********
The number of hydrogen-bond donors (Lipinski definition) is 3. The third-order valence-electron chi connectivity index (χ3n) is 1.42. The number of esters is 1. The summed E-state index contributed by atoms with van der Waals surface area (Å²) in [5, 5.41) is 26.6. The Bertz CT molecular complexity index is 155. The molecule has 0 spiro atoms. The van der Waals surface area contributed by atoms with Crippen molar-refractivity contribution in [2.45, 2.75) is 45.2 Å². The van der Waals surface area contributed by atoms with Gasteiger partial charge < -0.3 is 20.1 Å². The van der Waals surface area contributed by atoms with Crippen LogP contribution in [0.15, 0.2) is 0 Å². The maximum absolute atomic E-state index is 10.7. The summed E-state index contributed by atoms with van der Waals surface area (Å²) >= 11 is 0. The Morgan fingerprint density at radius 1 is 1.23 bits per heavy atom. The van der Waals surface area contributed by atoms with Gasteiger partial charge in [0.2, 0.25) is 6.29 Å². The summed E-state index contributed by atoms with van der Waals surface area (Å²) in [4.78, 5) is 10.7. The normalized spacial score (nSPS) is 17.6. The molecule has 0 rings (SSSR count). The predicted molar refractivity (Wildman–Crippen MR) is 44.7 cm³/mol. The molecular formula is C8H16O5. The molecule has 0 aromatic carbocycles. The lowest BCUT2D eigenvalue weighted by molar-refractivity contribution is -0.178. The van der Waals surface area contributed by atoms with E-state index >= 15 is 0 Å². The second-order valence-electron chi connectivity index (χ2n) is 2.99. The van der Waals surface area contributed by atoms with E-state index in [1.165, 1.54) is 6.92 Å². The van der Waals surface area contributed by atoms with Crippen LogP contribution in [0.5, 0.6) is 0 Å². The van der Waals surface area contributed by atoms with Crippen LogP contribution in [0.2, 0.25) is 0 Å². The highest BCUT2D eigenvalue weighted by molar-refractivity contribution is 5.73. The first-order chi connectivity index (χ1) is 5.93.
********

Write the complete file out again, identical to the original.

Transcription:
The number of hydrogen-bond donors (Lipinski definition) is 3. The third-order valence-electron chi connectivity index (χ3n) is 1.42. The number of esters is 1. The summed E-state index contributed by atoms with van der Waals surface area (Å²) in [5, 5.41) is 26.6. The Bertz CT molecular complexity index is 155. The molecule has 0 spiro atoms. The van der Waals surface area contributed by atoms with Crippen molar-refractivity contribution in [2.45, 2.75) is 45.2 Å². The van der Waals surface area contributed by atoms with Gasteiger partial charge < -0.3 is 20.1 Å². The van der Waals surface area contributed by atoms with Crippen LogP contribution in [0.15, 0.2) is 0 Å². The maximum absolute atomic E-state index is 10.7. The summed E-state index contributed by atoms with van der Waals surface area (Å²) >= 11 is 0. The Morgan fingerprint density at radius 1 is 1.23 bits per heavy atom. The van der Waals surface area contributed by atoms with Gasteiger partial charge in [0.2, 0.25) is 6.29 Å². The summed E-state index contributed by atoms with van der Waals surface area (Å²) in [4.78, 5) is 10.7. The normalized spacial score (nSPS) is 17.6. The molecule has 0 rings (SSSR count). The predicted molar refractivity (Wildman–Crippen MR) is 44.7 cm³/mol. The molecular formula is C8H16O5. The molecule has 0 aromatic carbocycles. The lowest BCUT2D eigenvalue weighted by molar-refractivity contribution is -0.178. The van der Waals surface area contributed by atoms with E-state index >= 15 is 0 Å². The second-order valence-electron chi connectivity index (χ2n) is 2.99. The van der Waals surface area contributed by atoms with E-state index in [1.165, 1.54) is 6.92 Å². The van der Waals surface area contributed by atoms with Crippen LogP contribution in [0.5, 0.6) is 0 Å². The van der Waals surface area contributed by atoms with Crippen LogP contribution in [0.2, 0.25) is 0 Å². The highest BCUT2D eigenvalue weighted by molar-refractivity contribution is 5.73. The first-order chi connectivity index (χ1) is 5.93.